The first owner of the completed shared route was the Chicago & Great Western. (The adjective "completed" means I skipped railroads that got charters but did not do much with them.) Note the ampersand. This was not the CGW. Back then (circa 1880s) CGW was using the name Minnesota & Northwestern. WC back then, in Illinois, was called Chicago & Wisconsin. (Many railroads in 1928 were constructed from shorter railroads that were chartered and built in the 19th Century.) I'll simplify the history by using the CGW and WC names in these notes. The C&GW used a temporary passenger station at Wells and Polk Streets in 1888.
Henry Villard became president of the Northern Pacific in 1881 and wanted to gain direct access to the Chicago market so he leased WC. Then he formed Chicago & Northern Pacific Railroad and used it to buy C&GW in 1889 along with some other shortlines that C&GW had acquired. He opened Grand Central Station in 1890 and convinced B&O to move their passenger trains from the IC tracks to this station in 1891. Pere Marquette also moved their trains to this station.
Mr. Villard not only entered the passenger market with a grand new station, he entered the freight market by consolidating many little railroads as the Chicago Terminal Transfer Railroad. Then his Chicago operations went bankrupt and B&O scooped them up in 1910 to form B&OCT.
The above was an attempt to summarize the info in the boct-history-4-11-1947 file in the Files section of this group.
(I want to thank Bob Lalich for providing me the copy of the B&OCT history file that I uploaded to Files.)

Andre Kristopans The line east of the Madison St grade crossing was B&OCT. Back in 1800s was owned by the Northern Pacific Ry (the one out west, who owned the Wisconsin Central at one time). B&O got a hold of it in the 1890s as part of a bankruptcy. CGW was a tenant. Freight yard was leased from B&OCT, roundhouse east of Cicero, also leased part of B&O roundhouse at Roosevelt Rd downtown. As an aside B&OCT was not absorbed by CSX, it still exists as an operating entity with employees, and in fact some of CSX's newer GE's are on paper owned by B&OCT!

Andre Kristopans Chicago Transfer Yard was owned by B&OCT. CGW rented certain tracks but not whole yard.
Dennis DeBruler Did CGW rent stalls in this roundhouse as well?
How did WC and CGW passenger trains use the B&OCT Lincoln Coach Yard. And the roundhouse in Robey Street Yard? Or did B&OCT handle the coaches like C&WI did for its owners?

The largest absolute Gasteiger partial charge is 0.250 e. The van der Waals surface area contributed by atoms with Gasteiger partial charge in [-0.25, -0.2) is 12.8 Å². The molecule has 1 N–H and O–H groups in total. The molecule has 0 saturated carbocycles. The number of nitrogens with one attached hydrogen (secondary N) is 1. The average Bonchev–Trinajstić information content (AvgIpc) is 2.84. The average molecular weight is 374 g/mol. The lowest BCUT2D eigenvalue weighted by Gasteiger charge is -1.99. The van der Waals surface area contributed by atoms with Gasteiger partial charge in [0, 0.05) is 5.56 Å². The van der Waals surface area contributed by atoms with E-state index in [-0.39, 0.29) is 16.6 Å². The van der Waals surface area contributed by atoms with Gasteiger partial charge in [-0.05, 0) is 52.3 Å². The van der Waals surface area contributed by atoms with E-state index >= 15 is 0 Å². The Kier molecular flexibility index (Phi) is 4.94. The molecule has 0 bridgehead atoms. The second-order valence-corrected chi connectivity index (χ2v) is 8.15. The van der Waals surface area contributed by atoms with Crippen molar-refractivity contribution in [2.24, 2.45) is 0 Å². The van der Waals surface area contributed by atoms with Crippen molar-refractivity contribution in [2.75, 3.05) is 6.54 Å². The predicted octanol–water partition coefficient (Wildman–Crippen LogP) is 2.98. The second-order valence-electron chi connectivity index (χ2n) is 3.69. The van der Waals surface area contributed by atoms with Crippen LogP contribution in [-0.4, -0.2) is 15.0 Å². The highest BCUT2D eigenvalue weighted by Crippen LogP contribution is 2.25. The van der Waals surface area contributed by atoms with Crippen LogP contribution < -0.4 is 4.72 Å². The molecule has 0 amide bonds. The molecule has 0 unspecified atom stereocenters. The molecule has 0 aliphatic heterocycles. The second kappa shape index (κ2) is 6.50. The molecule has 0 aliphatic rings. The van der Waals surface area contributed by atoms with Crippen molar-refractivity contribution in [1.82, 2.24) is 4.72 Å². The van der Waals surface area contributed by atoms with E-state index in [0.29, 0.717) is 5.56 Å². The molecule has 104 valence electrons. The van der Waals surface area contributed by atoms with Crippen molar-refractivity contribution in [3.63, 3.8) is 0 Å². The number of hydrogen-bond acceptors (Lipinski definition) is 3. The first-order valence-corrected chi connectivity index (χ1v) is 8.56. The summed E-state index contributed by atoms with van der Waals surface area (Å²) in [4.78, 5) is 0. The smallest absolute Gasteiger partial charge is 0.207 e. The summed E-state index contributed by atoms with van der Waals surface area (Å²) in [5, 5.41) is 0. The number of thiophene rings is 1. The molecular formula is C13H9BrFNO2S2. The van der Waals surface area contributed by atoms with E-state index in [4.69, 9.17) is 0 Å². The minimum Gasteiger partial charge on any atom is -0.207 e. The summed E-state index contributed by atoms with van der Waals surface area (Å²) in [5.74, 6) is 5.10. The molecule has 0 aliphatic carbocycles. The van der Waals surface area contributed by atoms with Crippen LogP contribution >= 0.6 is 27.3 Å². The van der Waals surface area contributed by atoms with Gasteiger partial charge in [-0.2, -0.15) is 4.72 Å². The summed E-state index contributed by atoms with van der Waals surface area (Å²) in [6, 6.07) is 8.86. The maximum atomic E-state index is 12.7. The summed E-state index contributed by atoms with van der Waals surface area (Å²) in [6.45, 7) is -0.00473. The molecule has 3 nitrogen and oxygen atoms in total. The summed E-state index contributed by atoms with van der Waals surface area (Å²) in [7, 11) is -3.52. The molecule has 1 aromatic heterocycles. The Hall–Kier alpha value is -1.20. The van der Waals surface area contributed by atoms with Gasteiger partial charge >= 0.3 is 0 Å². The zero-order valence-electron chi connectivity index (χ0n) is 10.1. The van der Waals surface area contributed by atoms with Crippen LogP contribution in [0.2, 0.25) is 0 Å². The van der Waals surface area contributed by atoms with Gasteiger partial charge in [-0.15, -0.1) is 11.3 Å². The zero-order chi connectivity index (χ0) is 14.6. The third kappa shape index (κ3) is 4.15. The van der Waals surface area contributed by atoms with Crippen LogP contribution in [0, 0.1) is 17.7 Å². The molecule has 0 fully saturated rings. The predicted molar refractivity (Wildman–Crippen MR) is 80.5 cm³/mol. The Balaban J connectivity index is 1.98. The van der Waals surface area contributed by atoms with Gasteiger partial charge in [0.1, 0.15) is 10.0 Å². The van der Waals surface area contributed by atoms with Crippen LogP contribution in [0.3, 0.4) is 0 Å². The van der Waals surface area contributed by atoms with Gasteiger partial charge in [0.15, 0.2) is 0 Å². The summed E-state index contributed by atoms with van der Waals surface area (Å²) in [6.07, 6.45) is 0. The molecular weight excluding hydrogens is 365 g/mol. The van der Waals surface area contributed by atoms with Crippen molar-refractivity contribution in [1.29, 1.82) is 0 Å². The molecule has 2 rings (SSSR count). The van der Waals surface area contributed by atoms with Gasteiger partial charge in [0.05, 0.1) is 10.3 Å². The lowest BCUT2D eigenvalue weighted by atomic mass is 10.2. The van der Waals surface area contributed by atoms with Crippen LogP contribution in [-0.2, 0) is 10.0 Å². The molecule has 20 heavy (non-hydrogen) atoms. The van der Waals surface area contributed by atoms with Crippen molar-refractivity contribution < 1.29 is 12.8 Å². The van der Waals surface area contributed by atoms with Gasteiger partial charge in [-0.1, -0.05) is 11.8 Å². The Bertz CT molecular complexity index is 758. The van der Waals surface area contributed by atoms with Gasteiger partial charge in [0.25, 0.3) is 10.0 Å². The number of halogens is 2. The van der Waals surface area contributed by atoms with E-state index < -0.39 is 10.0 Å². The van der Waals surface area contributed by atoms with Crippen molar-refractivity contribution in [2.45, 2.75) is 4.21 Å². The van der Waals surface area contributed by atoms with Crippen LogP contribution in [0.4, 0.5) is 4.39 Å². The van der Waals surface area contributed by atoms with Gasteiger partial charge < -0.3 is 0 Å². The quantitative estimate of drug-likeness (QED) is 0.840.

Andre Kristopans Dennis DeBruler now I am not 100% certain, but it APPEARS SOO and WC simply backed their trains in and out of Grand Central. Likely had a couple of local crews to do it, but there is no indication B&OCT was involved. Will look into this some more though.
Andre Kristopans Dennis DeBruler here is some more info. It appears SOO owned from Madison St to Central Ave, B&OCT east of there. B&OCT had rights to Madison St however, and SOO had rights to Grand Central. CGW appears to be strictly a tenant. Also interestingly the Madison to Central stretch actually was owned by "Central Terminal", leased from day 1 to Minneapolis St Paul & Sault Ste Marie, subleased to Wisconsin Central (which itself was of course leased to MStP&SSM.)

You ever want to really get into the weeds as to who begat who and who owns who in the railroad world, take a look at the ICC Valuation Reports in the WW1 era. Much of it is very dry financial stuff, but they go into great detail as far as predecessors, subsidiaries, trackage leased or leased out. For instance, they detail the Pennsylvania Railroad (Lines East) and Pennylvania Company (Lines West) and their nearly 400 predecessors and subsidiaries in great detail.
Andre Kristopans Dennis DeBruler one additional info - CGW coach yard in 1920s was at "Empire Slip". Any ideas? Sounds like right at Grand Central maybe?
Dennis DeBruler Andre Kristopans I would assume that "Empire Slip" were some dedicated tracks in the Lincoln Street Coach Yard.
I know that B&OCT used to have a commuter service. But I assume most of those tracks were built by Northern Pacific backed assets to support Grand Central Station.

Actually, I try hard to avoid the "who begat who" spider webs. (For example, that is why I used the term "Northern Pacific backed assets" above rather than a railroad name.) By default, I use the 1928 names in my notes. If I do dig deeper, I try to find the name that chartered the route and, if different, the name that built the route. My introduction to the complexity of the corporate history of railroad routes was Pennsy's Panhandle. In particular, the Chicago & Great Eastern that gave them access to Chicago. Not only did it have over 20 corporate names throughout its history, it used the C&GE name four times!